I will never forget the day she came into my life. Until then, things had been great. Well, for the past two and a half years, life in general had been pretty good to me despite everything that had gone before it that had caused me to give up a job I loved and move to somewhere with a decided slower pace of life.
That somewhere is in a largish village in France. Not in Brittany or the Dordogne where lots of other ‘Brits’ congregate, but on the map, I’m about an hour and bit somewhere westish of Valence which if you don’t know it, sits on the River Rhone. I won’t tell you exactly where I am because honestly, I don’t want to spoil it for those who live here alongside me. I’m almost the only outsider in the area and frankly I like my adopted home too much to spoil it.
My home isn’t much to look at from the road. It was once a Garage come Filling Station. There is still an old hand pumped petrol dispenser in my garden. The front is a typical French ‘Garage’. A small door leading to an office and a pair of huge steel doors on sliders. There is a small door in the right-hand door. That is the entrance to my world.
Inside the Garage, there is my workshop but more of that later. A flight of steps leads up to my apartment. Two bedrooms and a huge living room come diner come kitchen. At the back a door leads patio with steps down to my hidden garden. It is very secluded and not overlooked on any side.
I bought the place at an Auction in Lyon for a fraction of what my old home in Docklands sold for. By a fraction, I mean less than 20% if you add in all the local fees and taxes.
The previous owner had suddenly keeled over and died one boozy night in the local bar. He was a tinkerer. He tinkered with all sorts of things but never seemed to actually finish any of his projects. The Garage was full of bits and pieces he’d collected and worked on over the years. His income was apparently, came from fixing things for local farmers. I needed a new career so I took over the work he’d started and with a lot of help and huge amounts of patience and understanding from the locals I managed to get all the things that needed fixing fixed. Doing this took me back to my time as a teenager when I fixed all my friends bikes. It was just what the Doctor ordered literally.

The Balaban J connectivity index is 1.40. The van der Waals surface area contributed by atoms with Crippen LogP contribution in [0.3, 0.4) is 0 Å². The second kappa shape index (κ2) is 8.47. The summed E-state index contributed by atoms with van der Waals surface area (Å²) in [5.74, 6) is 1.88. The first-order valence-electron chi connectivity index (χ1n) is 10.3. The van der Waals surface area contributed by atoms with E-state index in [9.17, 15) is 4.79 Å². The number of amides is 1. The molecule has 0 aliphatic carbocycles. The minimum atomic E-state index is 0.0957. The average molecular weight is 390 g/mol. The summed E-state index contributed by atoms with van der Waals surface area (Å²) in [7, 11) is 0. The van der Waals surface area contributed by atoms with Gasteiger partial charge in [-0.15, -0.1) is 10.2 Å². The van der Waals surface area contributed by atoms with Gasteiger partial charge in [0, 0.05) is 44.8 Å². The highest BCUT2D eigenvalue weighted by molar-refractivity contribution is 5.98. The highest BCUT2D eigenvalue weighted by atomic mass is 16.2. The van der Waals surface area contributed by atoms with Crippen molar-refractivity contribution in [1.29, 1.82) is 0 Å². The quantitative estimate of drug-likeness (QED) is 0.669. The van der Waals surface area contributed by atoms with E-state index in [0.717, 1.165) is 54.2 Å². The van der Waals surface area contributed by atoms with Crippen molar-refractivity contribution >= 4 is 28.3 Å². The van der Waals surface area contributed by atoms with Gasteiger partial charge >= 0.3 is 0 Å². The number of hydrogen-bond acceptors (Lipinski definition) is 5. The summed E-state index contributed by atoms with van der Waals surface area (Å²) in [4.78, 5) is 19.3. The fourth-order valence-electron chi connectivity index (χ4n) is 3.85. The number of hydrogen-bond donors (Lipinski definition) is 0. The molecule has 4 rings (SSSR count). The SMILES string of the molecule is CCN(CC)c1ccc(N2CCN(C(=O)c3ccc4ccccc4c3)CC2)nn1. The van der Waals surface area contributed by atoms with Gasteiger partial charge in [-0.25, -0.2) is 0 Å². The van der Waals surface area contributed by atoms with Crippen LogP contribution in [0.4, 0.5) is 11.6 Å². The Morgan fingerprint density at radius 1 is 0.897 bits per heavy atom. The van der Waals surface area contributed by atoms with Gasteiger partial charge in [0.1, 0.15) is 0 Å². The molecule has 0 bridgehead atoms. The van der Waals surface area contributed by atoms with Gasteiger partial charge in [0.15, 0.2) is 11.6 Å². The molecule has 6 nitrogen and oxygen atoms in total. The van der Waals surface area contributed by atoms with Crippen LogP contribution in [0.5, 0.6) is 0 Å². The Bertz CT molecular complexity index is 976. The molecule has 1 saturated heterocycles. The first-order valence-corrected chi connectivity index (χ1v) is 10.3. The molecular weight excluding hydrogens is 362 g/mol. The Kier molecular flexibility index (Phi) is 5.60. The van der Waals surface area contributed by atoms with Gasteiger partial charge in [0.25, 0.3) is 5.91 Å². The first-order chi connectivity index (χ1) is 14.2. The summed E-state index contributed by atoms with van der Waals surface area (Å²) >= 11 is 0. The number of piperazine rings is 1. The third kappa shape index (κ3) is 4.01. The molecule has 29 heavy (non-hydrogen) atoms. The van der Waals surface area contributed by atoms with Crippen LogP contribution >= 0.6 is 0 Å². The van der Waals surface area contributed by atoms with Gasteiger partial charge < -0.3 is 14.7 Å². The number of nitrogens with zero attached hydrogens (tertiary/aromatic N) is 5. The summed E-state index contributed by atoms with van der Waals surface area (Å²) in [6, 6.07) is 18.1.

I recovered my health thanks to the clean atmosphere of the area, the great food and the help of Madam Le Mayor. She took me under her wing when I arrived and she discovered why I was living on her patch. Just saying that I was recovering from a serious illness was enough and she literally mothered me while I got myself settled. She was a wonder at finding the way through the literal maze within a maze that is French Bureaucracy. Many people think that it was the British empire that gave new meaning to the word ‘Bureaucracy‘ since the time of the Romans. That might be true but the French have taken it to entirely new heights of lunacy. One form that needed to be filled in needed my surname and only one forename. Another needed all the same details but in a different order entirely. She helped me get settled and improve my French no end. Thankfully, the locals were a patient lot and forgave my foo-pahs for quite a while. A willingness to put my hand in my pocket from time to time at the local watering hole no doubt had something to do with it.